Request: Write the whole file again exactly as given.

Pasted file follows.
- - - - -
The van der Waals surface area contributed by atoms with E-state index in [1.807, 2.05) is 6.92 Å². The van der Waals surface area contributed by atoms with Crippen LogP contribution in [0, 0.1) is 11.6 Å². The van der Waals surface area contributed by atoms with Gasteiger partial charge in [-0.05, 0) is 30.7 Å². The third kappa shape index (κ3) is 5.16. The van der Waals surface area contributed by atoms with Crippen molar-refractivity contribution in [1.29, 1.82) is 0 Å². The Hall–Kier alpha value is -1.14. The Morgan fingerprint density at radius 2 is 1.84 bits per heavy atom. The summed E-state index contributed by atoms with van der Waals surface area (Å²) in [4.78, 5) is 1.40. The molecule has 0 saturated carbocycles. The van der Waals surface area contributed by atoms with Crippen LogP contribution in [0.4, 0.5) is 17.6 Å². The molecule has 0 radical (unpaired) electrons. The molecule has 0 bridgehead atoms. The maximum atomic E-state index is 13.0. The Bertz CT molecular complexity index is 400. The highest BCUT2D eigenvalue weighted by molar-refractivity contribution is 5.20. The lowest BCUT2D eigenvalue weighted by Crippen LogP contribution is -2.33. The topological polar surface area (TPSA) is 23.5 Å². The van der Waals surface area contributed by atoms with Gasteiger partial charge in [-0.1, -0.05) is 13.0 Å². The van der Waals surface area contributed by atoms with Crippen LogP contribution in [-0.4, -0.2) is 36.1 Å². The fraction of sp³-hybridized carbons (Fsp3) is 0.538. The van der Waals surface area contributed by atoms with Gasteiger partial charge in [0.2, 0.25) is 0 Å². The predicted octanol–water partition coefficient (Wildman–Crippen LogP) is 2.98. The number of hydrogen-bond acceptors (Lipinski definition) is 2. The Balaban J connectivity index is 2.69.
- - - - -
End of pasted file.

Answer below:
The van der Waals surface area contributed by atoms with E-state index in [1.807, 2.05) is 6.92 Å². The van der Waals surface area contributed by atoms with Crippen LogP contribution in [0, 0.1) is 11.6 Å². The van der Waals surface area contributed by atoms with Gasteiger partial charge in [-0.05, 0) is 30.7 Å². The third kappa shape index (κ3) is 5.16. The van der Waals surface area contributed by atoms with Crippen molar-refractivity contribution in [1.29, 1.82) is 0 Å². The Hall–Kier alpha value is -1.14. The Morgan fingerprint density at radius 2 is 1.84 bits per heavy atom. The summed E-state index contributed by atoms with van der Waals surface area (Å²) in [4.78, 5) is 1.40. The molecule has 0 saturated carbocycles. The van der Waals surface area contributed by atoms with Crippen LogP contribution in [0.4, 0.5) is 17.6 Å². The molecule has 0 radical (unpaired) electrons. The molecule has 0 bridgehead atoms. The maximum atomic E-state index is 13.0. The Bertz CT molecular complexity index is 400. The highest BCUT2D eigenvalue weighted by molar-refractivity contribution is 5.20. The lowest BCUT2D eigenvalue weighted by Crippen LogP contribution is -2.33. The topological polar surface area (TPSA) is 23.5 Å². The van der Waals surface area contributed by atoms with Gasteiger partial charge in [-0.1, -0.05) is 13.0 Å². The van der Waals surface area contributed by atoms with Crippen LogP contribution in [-0.4, -0.2) is 36.1 Å². The fraction of sp³-hybridized carbons (Fsp3) is 0.538. The van der Waals surface area contributed by atoms with Gasteiger partial charge in [0.2, 0.25) is 0 Å². The predicted octanol–water partition coefficient (Wildman–Crippen LogP) is 2.98. The number of hydrogen-bond acceptors (Lipinski definition) is 2. The Balaban J connectivity index is 2.69.